Doing bible study is the business room is good. However, it was another time someone was talking and all were listening. I think we need more Think-Pair-Share sessions.

    I also think we ought to have some Birds of Feather sessions and / or Miistry area gatherings. For the ones where geography is an issue, the Assembly would be an opportuity to met as a Ministry area. But it would also be good to have other groups – those focused on downtown core issues, those considering merging with an Anglican group, churches dealing with a next generation who lives in another language etc…

    The business sessions are worsening. We have a lot of jargon. It worries me that we rarely had people asking where we were or asking what we meant. Our format also means we can’t react to any of the learnings with actions.

    • agjorgenson says:

      Thanks Miranda. I have memories of very, very dry conventions, so these seem much more engaging. But you are right, there is lots of room for improvement. I hope you can give some of this feedback on the convention evaluation form. I was also thinking about the experience of new delegates. There is a new delegate orientation, but perhaps these folk should meet a few times over the course of the assembly. It might allow them to connect with others. I really like the birds of feather idea. It also struck me that we were not given that much time for the studies, and the discussion was cut short a couple of times, and then on a couple of other occasions we went to coffee early because we finished voting etc early. So, some sort of inventory of how we use time would probably be good.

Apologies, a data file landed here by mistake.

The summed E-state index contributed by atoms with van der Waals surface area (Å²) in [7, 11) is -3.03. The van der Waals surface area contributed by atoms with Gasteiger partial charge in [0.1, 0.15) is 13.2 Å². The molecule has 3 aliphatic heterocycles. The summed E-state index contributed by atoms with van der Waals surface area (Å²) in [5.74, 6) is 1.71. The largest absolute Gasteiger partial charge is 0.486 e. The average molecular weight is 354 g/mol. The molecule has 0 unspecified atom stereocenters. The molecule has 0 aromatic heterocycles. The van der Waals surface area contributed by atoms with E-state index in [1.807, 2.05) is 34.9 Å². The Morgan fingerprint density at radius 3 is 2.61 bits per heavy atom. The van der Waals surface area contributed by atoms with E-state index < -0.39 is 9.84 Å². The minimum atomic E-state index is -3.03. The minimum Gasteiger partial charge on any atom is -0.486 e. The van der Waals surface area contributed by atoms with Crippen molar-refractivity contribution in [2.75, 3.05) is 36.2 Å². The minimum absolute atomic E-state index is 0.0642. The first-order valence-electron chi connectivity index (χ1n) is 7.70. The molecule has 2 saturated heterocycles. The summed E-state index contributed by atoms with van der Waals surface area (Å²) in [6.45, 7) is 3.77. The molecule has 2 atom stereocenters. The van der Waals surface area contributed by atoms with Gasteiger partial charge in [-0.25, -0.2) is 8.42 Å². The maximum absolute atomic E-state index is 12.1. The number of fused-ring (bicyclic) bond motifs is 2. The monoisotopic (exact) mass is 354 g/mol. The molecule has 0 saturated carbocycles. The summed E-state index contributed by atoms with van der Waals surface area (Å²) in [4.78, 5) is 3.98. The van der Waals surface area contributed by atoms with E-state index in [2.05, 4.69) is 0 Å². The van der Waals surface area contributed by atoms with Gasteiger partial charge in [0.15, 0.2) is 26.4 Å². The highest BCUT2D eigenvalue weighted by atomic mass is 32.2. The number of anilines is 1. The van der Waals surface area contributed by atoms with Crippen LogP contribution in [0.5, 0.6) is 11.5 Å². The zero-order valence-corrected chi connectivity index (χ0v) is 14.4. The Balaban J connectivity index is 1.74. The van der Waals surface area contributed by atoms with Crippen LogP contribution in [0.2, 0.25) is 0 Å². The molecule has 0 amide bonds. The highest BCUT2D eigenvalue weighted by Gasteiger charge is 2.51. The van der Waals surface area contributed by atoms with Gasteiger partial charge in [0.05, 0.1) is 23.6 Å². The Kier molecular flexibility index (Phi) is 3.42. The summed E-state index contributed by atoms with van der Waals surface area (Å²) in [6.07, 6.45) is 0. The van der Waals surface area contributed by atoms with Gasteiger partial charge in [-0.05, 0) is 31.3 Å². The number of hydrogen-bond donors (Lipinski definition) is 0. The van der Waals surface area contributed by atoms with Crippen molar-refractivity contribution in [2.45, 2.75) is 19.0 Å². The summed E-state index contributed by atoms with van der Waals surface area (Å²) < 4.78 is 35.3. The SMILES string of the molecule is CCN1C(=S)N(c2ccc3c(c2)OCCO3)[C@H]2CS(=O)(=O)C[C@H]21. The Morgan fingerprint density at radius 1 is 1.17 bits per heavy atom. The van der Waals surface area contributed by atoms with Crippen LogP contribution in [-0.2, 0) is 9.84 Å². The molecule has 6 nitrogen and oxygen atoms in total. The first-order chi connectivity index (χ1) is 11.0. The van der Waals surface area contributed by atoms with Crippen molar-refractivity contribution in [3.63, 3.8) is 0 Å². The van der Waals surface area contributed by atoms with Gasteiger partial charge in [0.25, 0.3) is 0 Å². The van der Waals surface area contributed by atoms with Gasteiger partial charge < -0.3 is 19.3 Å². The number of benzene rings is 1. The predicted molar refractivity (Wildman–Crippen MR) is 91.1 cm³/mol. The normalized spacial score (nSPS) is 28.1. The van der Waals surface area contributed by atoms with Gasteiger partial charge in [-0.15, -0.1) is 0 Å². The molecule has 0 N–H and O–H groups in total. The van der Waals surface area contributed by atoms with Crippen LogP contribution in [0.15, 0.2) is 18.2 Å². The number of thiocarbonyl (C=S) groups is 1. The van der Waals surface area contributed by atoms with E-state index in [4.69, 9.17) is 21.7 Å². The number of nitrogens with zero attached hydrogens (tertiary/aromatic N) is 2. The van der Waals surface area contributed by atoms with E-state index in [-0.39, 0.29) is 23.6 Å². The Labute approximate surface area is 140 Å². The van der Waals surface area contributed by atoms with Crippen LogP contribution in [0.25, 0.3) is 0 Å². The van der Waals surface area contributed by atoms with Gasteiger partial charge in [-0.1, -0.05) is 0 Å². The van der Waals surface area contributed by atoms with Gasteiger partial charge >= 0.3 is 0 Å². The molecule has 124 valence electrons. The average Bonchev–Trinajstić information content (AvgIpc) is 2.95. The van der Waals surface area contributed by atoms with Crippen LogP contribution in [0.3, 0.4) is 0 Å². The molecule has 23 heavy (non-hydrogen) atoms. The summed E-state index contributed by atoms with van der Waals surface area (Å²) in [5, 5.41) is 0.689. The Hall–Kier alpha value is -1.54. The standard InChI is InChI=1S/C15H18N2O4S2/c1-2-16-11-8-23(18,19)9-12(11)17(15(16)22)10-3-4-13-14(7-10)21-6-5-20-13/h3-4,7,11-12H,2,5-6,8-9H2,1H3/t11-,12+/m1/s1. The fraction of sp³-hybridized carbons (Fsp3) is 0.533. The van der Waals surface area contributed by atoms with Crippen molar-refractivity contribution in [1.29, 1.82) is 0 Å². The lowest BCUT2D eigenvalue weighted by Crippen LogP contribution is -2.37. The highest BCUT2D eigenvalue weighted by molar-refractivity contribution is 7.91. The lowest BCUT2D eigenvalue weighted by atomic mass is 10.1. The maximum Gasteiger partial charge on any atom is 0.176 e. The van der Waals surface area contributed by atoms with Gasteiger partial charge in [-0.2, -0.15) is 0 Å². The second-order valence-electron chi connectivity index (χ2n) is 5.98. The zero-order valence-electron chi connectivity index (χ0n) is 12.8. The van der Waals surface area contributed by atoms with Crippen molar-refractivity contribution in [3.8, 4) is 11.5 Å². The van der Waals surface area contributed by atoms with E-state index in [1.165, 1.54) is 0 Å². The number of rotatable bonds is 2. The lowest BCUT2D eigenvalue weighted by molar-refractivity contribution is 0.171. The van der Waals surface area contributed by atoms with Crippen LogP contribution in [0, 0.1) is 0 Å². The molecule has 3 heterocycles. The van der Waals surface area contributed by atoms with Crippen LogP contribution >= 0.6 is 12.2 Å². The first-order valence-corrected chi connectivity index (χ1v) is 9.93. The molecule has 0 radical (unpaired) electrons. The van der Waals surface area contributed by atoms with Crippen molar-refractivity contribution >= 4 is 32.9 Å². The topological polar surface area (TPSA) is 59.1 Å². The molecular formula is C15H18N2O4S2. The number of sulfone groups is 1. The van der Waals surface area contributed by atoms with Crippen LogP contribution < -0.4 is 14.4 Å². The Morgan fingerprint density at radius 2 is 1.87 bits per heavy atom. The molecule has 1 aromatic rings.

5. Personally I think the next change should be to reconsider the banquet. Once it was there to pull in the spouses who were attending the event but not participating. But I’m not convinced a $70 meal and a 3 min clap is much of an honour.

    Should we be spending as much to gather reflections on video from our honourees and playing them throughout assembly? Should the dinner be smaller and more intimate? Do new delegates feel included or alienated by the event?

    What exactly are we trying to do in these events? Does it work for honourees, for people who know the honourees AND for those who don’t know the honourees?

    If we are going to be a church of new Christians, how do we make this portion of the event something which welcomes those new to this church as well as cradle Lutherans.

    • agjorgenson says:

      Again, I agree and I think some people don’t show up for these. Also, while we honoured two lay folk, the bulk of attention was on clergy, which reminds me: please consider reading and responding to the “Public Ministry” document that Faith and Order put forward in draft form. I am afraid that the only people who will respond to this will be clergy, and given that the purported thesis is the empowering laity, I would hope some voices from lay folk would weigh in on the document.